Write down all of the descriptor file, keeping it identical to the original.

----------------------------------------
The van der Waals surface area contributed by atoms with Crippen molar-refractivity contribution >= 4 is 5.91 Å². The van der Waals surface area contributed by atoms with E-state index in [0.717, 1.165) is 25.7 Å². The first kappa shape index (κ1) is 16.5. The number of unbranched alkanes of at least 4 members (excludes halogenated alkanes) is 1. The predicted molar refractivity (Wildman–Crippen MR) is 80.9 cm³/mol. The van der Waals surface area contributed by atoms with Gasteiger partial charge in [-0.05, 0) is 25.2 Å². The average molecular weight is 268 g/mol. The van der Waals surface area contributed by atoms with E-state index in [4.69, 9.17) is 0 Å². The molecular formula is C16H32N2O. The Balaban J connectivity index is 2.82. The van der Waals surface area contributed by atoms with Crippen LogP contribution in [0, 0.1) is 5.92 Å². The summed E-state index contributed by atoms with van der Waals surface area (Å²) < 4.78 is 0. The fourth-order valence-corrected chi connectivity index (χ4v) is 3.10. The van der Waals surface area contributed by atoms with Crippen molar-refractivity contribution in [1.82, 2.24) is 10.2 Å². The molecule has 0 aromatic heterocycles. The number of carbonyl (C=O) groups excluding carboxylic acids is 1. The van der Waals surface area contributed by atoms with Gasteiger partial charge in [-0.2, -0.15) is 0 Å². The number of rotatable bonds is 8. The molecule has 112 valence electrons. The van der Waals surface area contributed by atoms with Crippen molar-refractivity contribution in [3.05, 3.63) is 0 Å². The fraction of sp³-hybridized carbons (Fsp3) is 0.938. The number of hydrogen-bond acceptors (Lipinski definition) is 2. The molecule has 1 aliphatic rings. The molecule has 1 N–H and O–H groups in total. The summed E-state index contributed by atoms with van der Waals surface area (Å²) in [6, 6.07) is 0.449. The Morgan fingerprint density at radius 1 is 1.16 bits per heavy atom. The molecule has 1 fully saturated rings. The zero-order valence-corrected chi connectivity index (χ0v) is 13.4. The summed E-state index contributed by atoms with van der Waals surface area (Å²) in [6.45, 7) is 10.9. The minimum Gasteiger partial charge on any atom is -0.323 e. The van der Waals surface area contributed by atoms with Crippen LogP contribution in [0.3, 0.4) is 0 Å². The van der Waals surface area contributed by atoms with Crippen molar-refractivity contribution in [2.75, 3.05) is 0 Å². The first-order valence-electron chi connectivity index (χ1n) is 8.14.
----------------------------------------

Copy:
The van der Waals surface area contributed by atoms with Crippen molar-refractivity contribution >= 4 is 5.91 Å². The van der Waals surface area contributed by atoms with E-state index in [0.717, 1.165) is 25.7 Å². The first kappa shape index (κ1) is 16.5. The number of unbranched alkanes of at least 4 members (excludes halogenated alkanes) is 1. The predicted molar refractivity (Wildman–Crippen MR) is 80.9 cm³/mol. The van der Waals surface area contributed by atoms with Gasteiger partial charge in [-0.05, 0) is 25.2 Å². The average molecular weight is 268 g/mol. The van der Waals surface area contributed by atoms with E-state index in [4.69, 9.17) is 0 Å². The molecular formula is C16H32N2O. The Balaban J connectivity index is 2.82. The van der Waals surface area contributed by atoms with Crippen LogP contribution in [0, 0.1) is 5.92 Å². The summed E-state index contributed by atoms with van der Waals surface area (Å²) < 4.78 is 0. The fourth-order valence-corrected chi connectivity index (χ4v) is 3.10. The van der Waals surface area contributed by atoms with Crippen molar-refractivity contribution in [1.82, 2.24) is 10.2 Å². The molecule has 0 aromatic heterocycles. The number of carbonyl (C=O) groups excluding carboxylic acids is 1. The van der Waals surface area contributed by atoms with Gasteiger partial charge in [-0.2, -0.15) is 0 Å². The number of rotatable bonds is 8. The molecule has 112 valence electrons. The van der Waals surface area contributed by atoms with Crippen molar-refractivity contribution in [3.05, 3.63) is 0 Å². The fraction of sp³-hybridized carbons (Fsp3) is 0.938. The number of hydrogen-bond acceptors (Lipinski definition) is 2. The molecule has 1 aliphatic rings. The molecule has 1 N–H and O–H groups in total. The summed E-state index contributed by atoms with van der Waals surface area (Å²) in [6, 6.07) is 0.449. The Morgan fingerprint density at radius 1 is 1.16 bits per heavy atom. The molecule has 1 fully saturated rings. The zero-order valence-corrected chi connectivity index (χ0v) is 13.4. The summed E-state index contributed by atoms with van der Waals surface area (Å²) in [6.45, 7) is 10.9. The minimum Gasteiger partial charge on any atom is -0.323 e. The van der Waals surface area contributed by atoms with Crippen LogP contribution in [0.3, 0.4) is 0 Å². The van der Waals surface area contributed by atoms with Crippen molar-refractivity contribution in [2.75, 3.05) is 0 Å². The first-order valence-electron chi connectivity index (χ1n) is 8.14.